Saturday, December 27, 2008

Crooked Little Vein

By Warren Ellis

It's often a strange fit when comic writers publish novels. They have, for so long, relied upon an artist to communicate all of the visual information of their story, and so when they move into prose, they sometimes do not provide the visual descriptions needed to fully draw their reader in to what is happening. The solution to this, of course, is for the comic writer to write in a pulp genre - where the choice is to either drown in overly descriptive scenes, or to do away with it almost entirely, and focus solely on plot.

That's basically the approach that Ellis takes. The story is told in a very straight-forward way, leaving Mike McGill, a down on his luck detective of a very familiar breed, to narrate a tale throw simple description and dialogue.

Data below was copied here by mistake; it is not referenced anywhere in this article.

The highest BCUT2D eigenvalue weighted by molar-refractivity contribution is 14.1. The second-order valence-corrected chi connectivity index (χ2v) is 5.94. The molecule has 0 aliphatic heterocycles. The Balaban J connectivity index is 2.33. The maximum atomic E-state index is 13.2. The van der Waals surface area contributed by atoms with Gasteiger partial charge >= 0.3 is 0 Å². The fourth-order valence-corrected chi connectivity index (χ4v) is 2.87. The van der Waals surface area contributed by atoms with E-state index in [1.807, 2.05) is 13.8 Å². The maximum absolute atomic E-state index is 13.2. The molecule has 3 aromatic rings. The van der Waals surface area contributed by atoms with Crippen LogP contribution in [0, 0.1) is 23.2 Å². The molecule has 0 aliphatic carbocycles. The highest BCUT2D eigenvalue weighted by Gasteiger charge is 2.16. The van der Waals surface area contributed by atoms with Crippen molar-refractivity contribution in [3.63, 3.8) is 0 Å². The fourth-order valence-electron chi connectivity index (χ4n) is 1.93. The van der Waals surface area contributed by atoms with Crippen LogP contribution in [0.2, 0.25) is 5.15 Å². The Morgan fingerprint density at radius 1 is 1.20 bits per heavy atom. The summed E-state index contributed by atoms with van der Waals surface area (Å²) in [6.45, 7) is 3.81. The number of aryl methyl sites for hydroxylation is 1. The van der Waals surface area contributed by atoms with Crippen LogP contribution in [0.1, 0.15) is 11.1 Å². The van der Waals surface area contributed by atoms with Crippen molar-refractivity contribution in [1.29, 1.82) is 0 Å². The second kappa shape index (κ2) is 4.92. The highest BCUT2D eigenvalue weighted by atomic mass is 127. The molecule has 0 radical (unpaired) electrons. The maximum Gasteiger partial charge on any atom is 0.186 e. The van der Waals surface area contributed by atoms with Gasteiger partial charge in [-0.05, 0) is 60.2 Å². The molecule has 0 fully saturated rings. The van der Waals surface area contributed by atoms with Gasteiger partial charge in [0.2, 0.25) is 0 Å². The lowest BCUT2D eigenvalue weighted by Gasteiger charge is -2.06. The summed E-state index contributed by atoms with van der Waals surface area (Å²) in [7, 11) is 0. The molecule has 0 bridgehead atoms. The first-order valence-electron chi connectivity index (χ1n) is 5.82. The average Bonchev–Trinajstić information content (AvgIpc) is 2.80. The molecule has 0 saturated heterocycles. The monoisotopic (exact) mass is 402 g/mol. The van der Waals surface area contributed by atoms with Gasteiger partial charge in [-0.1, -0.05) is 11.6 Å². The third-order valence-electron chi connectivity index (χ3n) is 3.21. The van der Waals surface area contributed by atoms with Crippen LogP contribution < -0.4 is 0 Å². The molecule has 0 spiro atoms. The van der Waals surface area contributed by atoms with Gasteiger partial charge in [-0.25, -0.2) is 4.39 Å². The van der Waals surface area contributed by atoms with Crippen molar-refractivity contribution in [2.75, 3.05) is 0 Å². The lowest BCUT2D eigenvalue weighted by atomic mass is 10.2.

But, since this is Ellis, the plot is damn weird. McGill is hired by the Chief of Staff of the White House to find the alternative Constitution of the United States. What follows is a travelogue of McGill's (and his assistant, the uber-sexual Trix's) descent through the perverse and disturbed underworld of American fetishists and psychopaths that have come into some form of contact with this document.

The book is an enjoyable, quick read. I don't think it's particularly memorable, but it's the holidays, and this is a good alternative to watching some kind of vapid movie.

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